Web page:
Students with values in the community
Why are we creating such a din about values? A person with values and ethics seems stronger in dealing with life’s challenges. A person with values is a strong team member who will take the team above each individual comprising it. Such a person will bring accountability, commitment, and orderliness. Needless to say such individuals in any society are ever required.
Freedom to choose or rules to enforce
The requirement of rules is essential. An absence will result in chaos, and many times loss of time, effort, and resources. But what about values being chosen by our students to practice. It would be an ideal situation if each student could be allowed the luxury of time to pick values without being enforced. Where the strength of the class and lack of time denies the teacher this opportunity, a healthy mix is what seems to be the ideal way.
Again, if we have a few students who are already exposed to good values, they will act as catalysts to show the whole cohort behaviour which is warranted and rewarded.
Needless to say, the entire school, whatever be its strength or size needs to echo the same values. Where this does not happen, values are demonstrated in pockets and unfortunately bad behaviour and etiquette spreads like wild fire, demolishing hours of hard work. Reasoning, emotional appeal takes time, but once ethics and values have taken root, like a tree well-entrenched, the child is guided by the inner radar, ready to face all odds and come out a winner.
This brings me to the last part of my discussion. Can ethics be taught? What is the right age for it?
Well, at present ethics, as a subject is dealt with in “business studies” and management classes. But professors like Michael Burroughs, from UNC’s Department of Philosophy, have been conducting programmes successfully with first graders. The discussions may begin with understanding why one object is different from another, leading to how one person or personality is different from the next.
The concept of “ love” and what it means, like empathy, helping another person, taking care of someone, etc., helps create the right understanding of a clear set of dos and don’ts, leading to an innate understanding of ethical values.
Burroughs has clearly said, “I think any philosophical topic can be discussed with any age group.” Some of the students who work with Burroughs admit that the biggest issues a person has to deal with as an adult may have been pretty much the same that they wondered about as children. Thus problem-solving and critical-thinking are life skills, which need to be taught right from grade one. The teacher must also leave the discussion and answers open, thus spontaneously creating room to respect each other’s views and explore ideas beyond the ordinary.
Situational pressures lead to ethical fading, says Brooke Deterline (CEO, Courageous Leadership, an organization in the US that helps promote workplace ethics). Thus like all skills, we need to practice being ethical as well. Situations that we are wary of should be discussed and solutions, strategies put in place. I often ask my students, “When faced with a situation where you are being coaxed to try a drug, what will you do?” Leaving the discussion open has got me better strategies than any from a book.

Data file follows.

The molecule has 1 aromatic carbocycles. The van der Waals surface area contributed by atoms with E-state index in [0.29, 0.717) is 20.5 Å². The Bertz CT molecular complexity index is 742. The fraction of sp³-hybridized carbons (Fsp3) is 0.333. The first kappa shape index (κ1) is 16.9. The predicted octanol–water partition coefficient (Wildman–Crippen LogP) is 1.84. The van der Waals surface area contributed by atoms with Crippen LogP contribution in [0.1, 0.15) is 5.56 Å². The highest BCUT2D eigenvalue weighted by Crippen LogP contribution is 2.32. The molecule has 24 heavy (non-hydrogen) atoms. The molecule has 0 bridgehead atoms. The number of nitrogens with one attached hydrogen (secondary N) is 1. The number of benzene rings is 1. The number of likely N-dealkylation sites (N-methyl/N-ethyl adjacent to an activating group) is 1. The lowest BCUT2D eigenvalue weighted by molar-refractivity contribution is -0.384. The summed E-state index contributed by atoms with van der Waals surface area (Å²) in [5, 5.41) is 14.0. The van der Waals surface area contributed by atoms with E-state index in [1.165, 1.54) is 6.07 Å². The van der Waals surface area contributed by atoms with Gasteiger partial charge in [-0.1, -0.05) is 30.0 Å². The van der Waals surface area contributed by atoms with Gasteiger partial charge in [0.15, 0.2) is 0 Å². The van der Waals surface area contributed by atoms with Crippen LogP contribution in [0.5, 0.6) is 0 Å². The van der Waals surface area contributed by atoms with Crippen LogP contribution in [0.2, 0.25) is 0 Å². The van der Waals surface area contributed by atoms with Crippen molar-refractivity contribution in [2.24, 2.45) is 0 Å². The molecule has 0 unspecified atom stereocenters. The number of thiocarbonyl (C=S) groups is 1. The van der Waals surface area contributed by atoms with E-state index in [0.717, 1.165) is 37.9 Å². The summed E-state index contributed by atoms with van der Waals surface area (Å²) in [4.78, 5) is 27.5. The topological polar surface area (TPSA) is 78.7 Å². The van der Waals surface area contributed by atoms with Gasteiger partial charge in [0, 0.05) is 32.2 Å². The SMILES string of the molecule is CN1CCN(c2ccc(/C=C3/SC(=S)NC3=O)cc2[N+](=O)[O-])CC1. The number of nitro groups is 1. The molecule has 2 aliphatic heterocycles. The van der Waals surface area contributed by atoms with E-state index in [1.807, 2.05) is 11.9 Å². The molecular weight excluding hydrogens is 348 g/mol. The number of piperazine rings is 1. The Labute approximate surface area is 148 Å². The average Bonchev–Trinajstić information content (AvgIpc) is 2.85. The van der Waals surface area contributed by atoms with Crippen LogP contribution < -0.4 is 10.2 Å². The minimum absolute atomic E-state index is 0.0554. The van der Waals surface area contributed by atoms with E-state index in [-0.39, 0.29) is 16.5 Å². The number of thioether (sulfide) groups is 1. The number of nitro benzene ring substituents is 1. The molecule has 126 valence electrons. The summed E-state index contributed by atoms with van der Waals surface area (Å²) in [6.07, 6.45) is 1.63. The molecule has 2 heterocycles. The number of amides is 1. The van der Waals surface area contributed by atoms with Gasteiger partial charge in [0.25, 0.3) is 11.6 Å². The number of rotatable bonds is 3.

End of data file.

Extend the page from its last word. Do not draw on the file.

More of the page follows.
It is a natural tendency for human beings either to be bystanders or to become followers. To foster an ethically courageous culture, we need to build courageous people. We need to be able to recognize situations where otherwise good people have behaved unethically; analyze and look for ethical alternatives, and be able to choose our responses to situations to develop our own innate capacity for courage.
Ethics can simply be broken down to “What are my principles?”, “What are my values?”, “What do I stand for?” Although there are wide ranging domain specific ethicists, the common man is an “everyday ethicist”. It’s been observed that children are innate philosophers and may raise pertinent questions, which maybe side stepped or brushed away to avoid controversy. Sometimes, the adults may also take an ostrich-like approach, hoping that situations will take care of themselves. So in classrooms and at homes we need to teach our children to respect different beliefs but at the same time stand up for their own.
- Teaching Values at School: a way to Reach a Better Understanding in Our World – By Gabriele Harecker; Padagogische Hochschule Niederosterreich, University of Education (Austria)
- How do we develop values? – By T.N. Turner – Pearson Allyn Bacon Prentice Hall
- Moral reasoning approaches – By Lawrence Kohlberg (1984, 1985)
- Ten reasons why to teach your children values in elementary schools, Middle schools, Secondary schools – By Gene Bedley
- The significance of ethics and ethics education in daily life by Michael D Burroughs at Ted X
- Creating ethical cultures in Business by Brooke Deterline at Ted X
The author has been teaching for nearly 20 years, across various cities and boards. Having a wide range of hobbies and interests helps her connect with her students. Currently, she is teaching in an international school in Mumbai. She can be reached at firstname.lastname@example.org.